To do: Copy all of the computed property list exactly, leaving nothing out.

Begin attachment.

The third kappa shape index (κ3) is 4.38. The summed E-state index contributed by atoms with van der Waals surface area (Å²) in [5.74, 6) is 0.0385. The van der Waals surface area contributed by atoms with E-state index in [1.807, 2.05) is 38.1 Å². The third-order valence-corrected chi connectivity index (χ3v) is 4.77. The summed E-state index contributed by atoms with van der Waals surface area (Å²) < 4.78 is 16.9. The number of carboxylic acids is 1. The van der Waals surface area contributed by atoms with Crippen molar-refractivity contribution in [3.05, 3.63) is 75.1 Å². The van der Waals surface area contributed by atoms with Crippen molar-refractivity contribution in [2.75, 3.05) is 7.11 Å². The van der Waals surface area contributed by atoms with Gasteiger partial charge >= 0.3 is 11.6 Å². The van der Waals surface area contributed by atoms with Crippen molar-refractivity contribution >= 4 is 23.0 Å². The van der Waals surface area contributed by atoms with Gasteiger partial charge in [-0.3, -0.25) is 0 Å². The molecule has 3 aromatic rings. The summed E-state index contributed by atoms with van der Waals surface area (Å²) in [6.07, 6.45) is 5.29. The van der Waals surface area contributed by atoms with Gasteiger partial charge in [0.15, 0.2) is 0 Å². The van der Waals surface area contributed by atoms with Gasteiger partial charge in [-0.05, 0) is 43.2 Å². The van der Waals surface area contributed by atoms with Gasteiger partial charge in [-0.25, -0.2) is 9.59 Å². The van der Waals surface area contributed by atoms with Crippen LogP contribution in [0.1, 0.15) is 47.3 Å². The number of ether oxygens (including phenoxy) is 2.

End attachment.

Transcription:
The third kappa shape index (κ3) is 4.38. The summed E-state index contributed by atoms with van der Waals surface area (Å²) in [5.74, 6) is 0.0385. The van der Waals surface area contributed by atoms with E-state index in [1.807, 2.05) is 38.1 Å². The third-order valence-corrected chi connectivity index (χ3v) is 4.77. The summed E-state index contributed by atoms with van der Waals surface area (Å²) < 4.78 is 16.9. The number of carboxylic acids is 1. The van der Waals surface area contributed by atoms with Crippen molar-refractivity contribution in [3.05, 3.63) is 75.1 Å². The van der Waals surface area contributed by atoms with Crippen molar-refractivity contribution in [2.75, 3.05) is 7.11 Å². The van der Waals surface area contributed by atoms with Gasteiger partial charge >= 0.3 is 11.6 Å². The van der Waals surface area contributed by atoms with Crippen molar-refractivity contribution >= 4 is 23.0 Å². The van der Waals surface area contributed by atoms with Gasteiger partial charge in [-0.3, -0.25) is 0 Å². The molecule has 3 aromatic rings. The summed E-state index contributed by atoms with van der Waals surface area (Å²) in [6.07, 6.45) is 5.29. The van der Waals surface area contributed by atoms with Gasteiger partial charge in [0.15, 0.2) is 0 Å². The van der Waals surface area contributed by atoms with Gasteiger partial charge in [-0.05, 0) is 43.2 Å². The van der Waals surface area contributed by atoms with Gasteiger partial charge in [-0.25, -0.2) is 9.59 Å². The van der Waals surface area contributed by atoms with Crippen LogP contribution in [0.1, 0.15) is 47.3 Å². The number of ether oxygens (including phenoxy) is 2.